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Discussion Starter #1
Well with crop values uncertain and nothing really worth pricing the futures on I am looking at even more crop diversity. I grow wheat, barley , oats ,flax, peas, faba beans, canary seed, red clover, sweet clover and of course canola. I have been debating on seeding ryegrass for its heavy root production in the top layer. I signed up for 260 acres this spring. Brett Young is the rep for this crop. The seed after production gets picked up on farm at around 35 cents a lb. It's fertilizer requirement are similar to wheat. Yields of course vary but 1200 -1500 lbs can be achieved. Clean fields are important as quack grass is bad to have in your sample. It is early like barley and should be seeded first thing like every other crop lol. Anyone have experiences they can share growing this? Combining will be slow I know as I seen videos of green straw coming out of the back of the combine moving slow in the swath. Yes it has to be swathed!
 

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We actually straight cut ours this year. We got caught not wanting to swath it in the rain, only it kept raining. The saving grace was it was really heavy and lodged. Hit it with Reglone with about 25gal/acre and that burned it down in about 4 days and went in with 40ft headers straight cutting it.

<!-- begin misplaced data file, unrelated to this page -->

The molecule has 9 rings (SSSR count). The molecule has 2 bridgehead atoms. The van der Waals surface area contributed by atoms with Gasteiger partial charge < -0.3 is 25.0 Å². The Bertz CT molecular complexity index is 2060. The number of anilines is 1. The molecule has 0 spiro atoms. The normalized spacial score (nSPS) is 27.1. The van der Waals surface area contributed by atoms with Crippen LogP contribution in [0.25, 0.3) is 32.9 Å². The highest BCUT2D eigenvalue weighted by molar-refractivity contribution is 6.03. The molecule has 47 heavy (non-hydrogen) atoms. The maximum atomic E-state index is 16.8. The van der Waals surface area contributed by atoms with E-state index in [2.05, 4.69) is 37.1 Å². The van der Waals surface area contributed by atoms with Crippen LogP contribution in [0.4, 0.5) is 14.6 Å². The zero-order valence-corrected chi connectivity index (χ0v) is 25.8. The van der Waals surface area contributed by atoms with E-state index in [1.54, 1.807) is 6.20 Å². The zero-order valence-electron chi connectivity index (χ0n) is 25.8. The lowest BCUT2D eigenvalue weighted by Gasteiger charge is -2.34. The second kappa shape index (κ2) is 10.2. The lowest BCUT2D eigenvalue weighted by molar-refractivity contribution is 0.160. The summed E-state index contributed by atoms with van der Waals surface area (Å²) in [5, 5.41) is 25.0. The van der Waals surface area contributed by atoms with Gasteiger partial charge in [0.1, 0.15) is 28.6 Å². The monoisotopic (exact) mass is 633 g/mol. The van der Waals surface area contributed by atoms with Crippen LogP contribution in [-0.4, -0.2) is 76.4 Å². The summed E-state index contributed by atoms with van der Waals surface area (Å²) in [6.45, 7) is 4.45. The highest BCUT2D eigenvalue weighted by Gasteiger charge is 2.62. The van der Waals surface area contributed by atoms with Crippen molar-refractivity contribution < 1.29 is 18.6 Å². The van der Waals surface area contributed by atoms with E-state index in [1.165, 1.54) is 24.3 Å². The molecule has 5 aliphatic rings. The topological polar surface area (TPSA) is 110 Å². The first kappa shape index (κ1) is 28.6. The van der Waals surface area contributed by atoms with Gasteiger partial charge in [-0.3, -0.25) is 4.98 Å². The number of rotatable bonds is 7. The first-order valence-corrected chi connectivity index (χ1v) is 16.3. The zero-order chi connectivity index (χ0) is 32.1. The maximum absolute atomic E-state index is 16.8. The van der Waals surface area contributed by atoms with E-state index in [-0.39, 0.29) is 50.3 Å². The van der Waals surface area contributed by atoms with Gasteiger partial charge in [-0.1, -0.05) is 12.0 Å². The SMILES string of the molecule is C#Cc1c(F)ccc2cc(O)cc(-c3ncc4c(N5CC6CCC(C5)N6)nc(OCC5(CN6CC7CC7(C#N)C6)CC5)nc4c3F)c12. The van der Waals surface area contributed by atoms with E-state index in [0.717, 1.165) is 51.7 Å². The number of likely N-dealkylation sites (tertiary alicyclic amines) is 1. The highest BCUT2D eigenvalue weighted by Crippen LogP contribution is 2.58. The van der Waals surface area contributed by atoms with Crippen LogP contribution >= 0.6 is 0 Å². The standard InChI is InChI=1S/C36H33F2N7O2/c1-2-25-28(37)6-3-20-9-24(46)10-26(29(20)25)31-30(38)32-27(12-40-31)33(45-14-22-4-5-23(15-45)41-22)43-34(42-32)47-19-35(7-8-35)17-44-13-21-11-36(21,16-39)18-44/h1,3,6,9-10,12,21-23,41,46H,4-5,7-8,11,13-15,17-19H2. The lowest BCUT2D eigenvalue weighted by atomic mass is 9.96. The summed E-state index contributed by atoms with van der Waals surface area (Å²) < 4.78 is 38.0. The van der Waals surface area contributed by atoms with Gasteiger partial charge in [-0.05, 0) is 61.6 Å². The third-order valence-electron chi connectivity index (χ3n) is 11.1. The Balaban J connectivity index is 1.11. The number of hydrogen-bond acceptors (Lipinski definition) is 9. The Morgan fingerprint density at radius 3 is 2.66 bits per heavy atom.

If it wasn’t flat it would all shelled out.
Now what they don’t tell you is when it’s tough at all it won’t flow out of the trucks. Under no circumstance dump it in a grain cart. We filled a 2000bu cart and had to vac it out. The 4x4 screen wouldn’t let it through.
You’ll likely need to bin dry it and it’s bulky too, eats up bins.
In short send the seed back 😂
 

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Hope to get it dry and bag it but that is a dream. The Brett young rep told me if tough, no grates in grain cart and no semi trailers just tandems. It should be mixed with some fert at seeding to avoid bridging he said depending on the drill. Every specialized crop has it's challenges and the return usually warrants the extra grief. You can save yourself a lot of grief in advance from asking experienced producers. That's why I am posting here lol.
 

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Most experienced producers never grow it again! 😂
I’m not sure about bags, I don’t think it would even want to push through the extractor grate. I’m sure of it actually.
The stuff sweats too so I just wouldn’t put it in anything but air hoppers.